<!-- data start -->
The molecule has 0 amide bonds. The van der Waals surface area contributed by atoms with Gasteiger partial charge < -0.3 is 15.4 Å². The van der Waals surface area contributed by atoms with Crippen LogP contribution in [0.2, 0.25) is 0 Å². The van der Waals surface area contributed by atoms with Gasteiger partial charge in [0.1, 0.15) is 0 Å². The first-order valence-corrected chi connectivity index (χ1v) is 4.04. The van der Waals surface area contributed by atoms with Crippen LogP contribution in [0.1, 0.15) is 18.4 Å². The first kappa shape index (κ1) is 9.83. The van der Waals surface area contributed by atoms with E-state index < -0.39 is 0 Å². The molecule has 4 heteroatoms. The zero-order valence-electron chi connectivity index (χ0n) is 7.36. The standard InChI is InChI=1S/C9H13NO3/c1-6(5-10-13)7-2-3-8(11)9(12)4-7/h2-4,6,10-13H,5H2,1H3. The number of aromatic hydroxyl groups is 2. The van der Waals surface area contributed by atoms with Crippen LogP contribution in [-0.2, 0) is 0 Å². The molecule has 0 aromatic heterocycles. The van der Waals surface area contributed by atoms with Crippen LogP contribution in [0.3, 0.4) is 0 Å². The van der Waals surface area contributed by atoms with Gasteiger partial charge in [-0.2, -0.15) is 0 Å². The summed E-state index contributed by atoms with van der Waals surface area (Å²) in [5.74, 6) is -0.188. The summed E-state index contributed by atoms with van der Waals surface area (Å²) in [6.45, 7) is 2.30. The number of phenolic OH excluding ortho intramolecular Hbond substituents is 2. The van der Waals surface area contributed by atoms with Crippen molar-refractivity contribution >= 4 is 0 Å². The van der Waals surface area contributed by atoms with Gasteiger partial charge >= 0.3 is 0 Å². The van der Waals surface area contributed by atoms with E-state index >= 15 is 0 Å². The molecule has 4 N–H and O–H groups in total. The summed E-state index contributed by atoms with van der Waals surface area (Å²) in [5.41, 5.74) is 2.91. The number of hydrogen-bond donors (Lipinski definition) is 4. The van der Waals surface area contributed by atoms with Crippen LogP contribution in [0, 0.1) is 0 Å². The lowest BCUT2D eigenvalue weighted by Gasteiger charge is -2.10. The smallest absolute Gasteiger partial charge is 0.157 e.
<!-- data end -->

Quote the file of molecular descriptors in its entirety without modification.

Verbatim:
The molecule has 0 amide bonds. The van der Waals surface area contributed by atoms with Gasteiger partial charge < -0.3 is 15.4 Å². The van der Waals surface area contributed by atoms with Crippen LogP contribution in [0.2, 0.25) is 0 Å². The van der Waals surface area contributed by atoms with Gasteiger partial charge in [0.1, 0.15) is 0 Å². The first-order valence-corrected chi connectivity index (χ1v) is 4.04. The van der Waals surface area contributed by atoms with Crippen LogP contribution in [0.1, 0.15) is 18.4 Å². The first kappa shape index (κ1) is 9.83. The van der Waals surface area contributed by atoms with E-state index < -0.39 is 0 Å². The molecule has 4 heteroatoms. The zero-order valence-electron chi connectivity index (χ0n) is 7.36. The standard InChI is InChI=1S/C9H13NO3/c1-6(5-10-13)7-2-3-8(11)9(12)4-7/h2-4,6,10-13H,5H2,1H3. The number of aromatic hydroxyl groups is 2. The van der Waals surface area contributed by atoms with Crippen LogP contribution in [-0.2, 0) is 0 Å². The molecule has 0 aromatic heterocycles. The van der Waals surface area contributed by atoms with Crippen LogP contribution in [0.3, 0.4) is 0 Å². The van der Waals surface area contributed by atoms with Gasteiger partial charge in [-0.2, -0.15) is 0 Å². The summed E-state index contributed by atoms with van der Waals surface area (Å²) in [5.74, 6) is -0.188. The summed E-state index contributed by atoms with van der Waals surface area (Å²) in [6.45, 7) is 2.30. The number of phenolic OH excluding ortho intramolecular Hbond substituents is 2. The van der Waals surface area contributed by atoms with Crippen molar-refractivity contribution >= 4 is 0 Å². The van der Waals surface area contributed by atoms with Gasteiger partial charge >= 0.3 is 0 Å². The van der Waals surface area contributed by atoms with E-state index >= 15 is 0 Å². The molecule has 4 N–H and O–H groups in total. The summed E-state index contributed by atoms with van der Waals surface area (Å²) in [5.41, 5.74) is 2.91. The number of hydrogen-bond donors (Lipinski definition) is 4. The van der Waals surface area contributed by atoms with Crippen LogP contribution in [0, 0.1) is 0 Å². The lowest BCUT2D eigenvalue weighted by Gasteiger charge is -2.10. The smallest absolute Gasteiger partial charge is 0.157 e.